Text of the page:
US President Joe Biden is looking for ways to win back deflated Black voters and is currently in a dangerous position with the group he has relied upon for support so far, according to The Hill.
The cause of police reform in the US has slipped away as Congressional efforts to reach a bipartisan deal on the issue fell through last year. Biden quietly abandoned a campaign promise to create a national police oversight commission in April.
Also, the Democratic "president’s belated push for voting rights legislation crescendoed with a big speech in Atlanta on Jan. 11 — and faded out just as fast," The Hill reported.
Furthermore, the twin problems of COVID-19 and inflation have had a bad effect on his standing with the population. However, this is felt more strongly among the Black community, which has for long suffered from inequities of health and wealth.
African American voters have, for decades, voted overwhelmingly for Democrats. This tendency has its roots in the party’s support for the civil rights struggle and the attempts of leading Republicans such as former President Nixon to capitalize on white backlash.
There will not be any major change anytime soon, given the fact that many Blacks view Republican-led efforts to enact stricter election laws as a new twist on the old tactic of disenfranchisement.
However, Biden and his fellow Democrats should be able to keep having the support of Black voters if they are to have any real chance of counteracting long-standing GOP advantages with other groups, particularly white seniors and whites without a college education.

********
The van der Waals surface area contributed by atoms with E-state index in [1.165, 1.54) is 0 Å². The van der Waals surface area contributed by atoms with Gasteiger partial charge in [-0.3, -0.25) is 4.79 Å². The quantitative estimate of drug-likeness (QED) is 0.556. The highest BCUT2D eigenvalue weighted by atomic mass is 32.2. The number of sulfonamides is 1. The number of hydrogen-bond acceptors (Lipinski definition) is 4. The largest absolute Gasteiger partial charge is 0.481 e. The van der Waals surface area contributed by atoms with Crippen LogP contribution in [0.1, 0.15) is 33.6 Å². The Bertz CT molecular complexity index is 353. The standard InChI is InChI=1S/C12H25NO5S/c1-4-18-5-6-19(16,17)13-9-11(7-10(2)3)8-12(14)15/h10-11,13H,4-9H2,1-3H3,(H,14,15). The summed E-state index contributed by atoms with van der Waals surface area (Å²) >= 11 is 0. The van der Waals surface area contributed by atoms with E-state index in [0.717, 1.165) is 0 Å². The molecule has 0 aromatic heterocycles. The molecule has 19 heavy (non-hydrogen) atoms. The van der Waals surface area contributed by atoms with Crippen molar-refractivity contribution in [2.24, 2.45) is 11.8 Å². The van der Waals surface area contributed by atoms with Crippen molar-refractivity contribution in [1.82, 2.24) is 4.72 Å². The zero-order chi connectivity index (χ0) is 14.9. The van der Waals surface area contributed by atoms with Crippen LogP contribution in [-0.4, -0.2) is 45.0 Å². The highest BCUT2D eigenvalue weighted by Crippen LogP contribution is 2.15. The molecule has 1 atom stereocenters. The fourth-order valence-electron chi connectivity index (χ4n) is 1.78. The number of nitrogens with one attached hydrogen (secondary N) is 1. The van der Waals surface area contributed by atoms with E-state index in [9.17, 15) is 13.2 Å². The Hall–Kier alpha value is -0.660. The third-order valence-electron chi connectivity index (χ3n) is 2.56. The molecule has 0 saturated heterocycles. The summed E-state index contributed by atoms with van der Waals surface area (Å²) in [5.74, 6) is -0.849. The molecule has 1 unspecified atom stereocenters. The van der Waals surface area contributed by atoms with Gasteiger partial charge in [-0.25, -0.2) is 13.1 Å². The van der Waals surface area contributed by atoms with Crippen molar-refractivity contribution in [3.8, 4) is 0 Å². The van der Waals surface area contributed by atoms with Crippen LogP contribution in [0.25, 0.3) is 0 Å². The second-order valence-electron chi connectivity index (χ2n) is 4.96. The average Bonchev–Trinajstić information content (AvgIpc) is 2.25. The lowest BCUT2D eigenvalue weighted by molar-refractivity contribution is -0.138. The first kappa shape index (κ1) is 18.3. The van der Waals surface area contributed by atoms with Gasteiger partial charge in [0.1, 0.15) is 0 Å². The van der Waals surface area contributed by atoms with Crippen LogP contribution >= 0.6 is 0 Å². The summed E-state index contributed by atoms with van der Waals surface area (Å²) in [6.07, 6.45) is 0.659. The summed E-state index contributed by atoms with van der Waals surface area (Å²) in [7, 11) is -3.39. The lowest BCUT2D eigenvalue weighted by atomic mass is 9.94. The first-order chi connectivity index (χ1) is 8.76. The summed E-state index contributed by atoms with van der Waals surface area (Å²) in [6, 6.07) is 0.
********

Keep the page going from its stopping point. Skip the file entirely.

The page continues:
There are indications that Biden and his party might face problems. On Thursday, an NBC News poll showed the president’s approval rating among Black Americans having declined sharply to 64 percent approval now from 83 percent nine months ago.
Meanwhile, other surveys have depicted similar trends for a while. In November, a HIT Strategies poll showed Biden’s approval among Black voters falling from 76 percent to 66 percent since June.
The numbers are indicative of a disappointment some Black voters feel with Biden, especially given that their support greatly helped Biden to become president.
At his first news conference of 2022 on Wednesday, Biden, when asked about declining Black enthusiasm, insisted, “I’ve had their back. I’ve had their back my entire career. I’ve never not had their back.”
Now, some within the group are wondering what their community has got in return.
“I don’t think he has lived up to a lot of the campaign promises that he made, especially given the role of Black voters in helping him become the president of the United States,” said Nekima Levy Armstrong, a civil rights attorney and activist who is also a former president of the Minneapolis chapter of the NAACP.
“We pointed out issues related to mass incarceration, to economic inequality, of course, and to what is in the news now with the push to advance voting rights,” Armstrong added. “I feel like Biden is basically doing the bare minimum in terms of being attentive to the needs and issues facing the Black community.”